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May 31, 2010


Jean-Louis Mainguy

As a freelance web and graphic designer, I have to interact with clients often for projects. I had a couple of experiences where I didn't sign any contract and ended up going overbudget and working for 6 bucks an hour. For this project I'm working on, I send an estimate with a contract that was clear about certain things. The estimate was for information purpose and the final amount could change during the process depending on all the corrections or changes the client would ask for. On the other hand, I have to provide time sheets that can support the estimate. This way, if I reach the max amount stated in the estimate, I inform the client and he choses or not to continue with the project. If he choses to finish the project, I calculate the overtime and add it to the final bill.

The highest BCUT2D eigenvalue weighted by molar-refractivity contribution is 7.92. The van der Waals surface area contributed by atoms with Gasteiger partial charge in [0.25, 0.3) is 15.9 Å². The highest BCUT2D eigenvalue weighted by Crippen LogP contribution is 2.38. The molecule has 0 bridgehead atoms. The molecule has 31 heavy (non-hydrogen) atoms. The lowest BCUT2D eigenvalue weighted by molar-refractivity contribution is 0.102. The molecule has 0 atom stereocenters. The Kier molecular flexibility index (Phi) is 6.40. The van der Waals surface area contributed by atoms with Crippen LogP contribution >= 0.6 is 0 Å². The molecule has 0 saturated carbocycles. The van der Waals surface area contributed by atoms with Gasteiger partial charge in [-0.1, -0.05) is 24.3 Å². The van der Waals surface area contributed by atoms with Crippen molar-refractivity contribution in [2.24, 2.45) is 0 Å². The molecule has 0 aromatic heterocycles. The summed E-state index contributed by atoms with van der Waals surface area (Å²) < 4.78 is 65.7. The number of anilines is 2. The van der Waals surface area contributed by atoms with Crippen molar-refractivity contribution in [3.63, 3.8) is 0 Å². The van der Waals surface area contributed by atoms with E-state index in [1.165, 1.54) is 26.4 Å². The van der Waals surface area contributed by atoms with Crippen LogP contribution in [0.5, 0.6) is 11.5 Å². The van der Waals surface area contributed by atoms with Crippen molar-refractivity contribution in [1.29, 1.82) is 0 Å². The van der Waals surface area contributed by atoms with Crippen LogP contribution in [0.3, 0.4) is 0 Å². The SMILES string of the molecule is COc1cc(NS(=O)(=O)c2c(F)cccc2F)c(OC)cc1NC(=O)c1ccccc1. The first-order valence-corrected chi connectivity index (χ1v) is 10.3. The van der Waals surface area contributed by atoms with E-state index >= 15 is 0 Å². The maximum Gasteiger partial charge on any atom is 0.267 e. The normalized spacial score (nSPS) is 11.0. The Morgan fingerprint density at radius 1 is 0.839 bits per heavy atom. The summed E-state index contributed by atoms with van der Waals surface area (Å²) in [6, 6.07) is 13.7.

A nice benefit of "shadow budgets" is that they quantify your expectation of overage. That, in turn, increases the likelihood you'll generate a change order when it's called for.

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Hello. I'm David Sherwin, a design leader who's written books that help people become better problem solvers and design thinkers. I’m co-founder of Ask The Sherwins LLC with Mary Payner Sherwin, a training and consulting firm dedicated to supporting the growth and development of design-driven organizations and communities.

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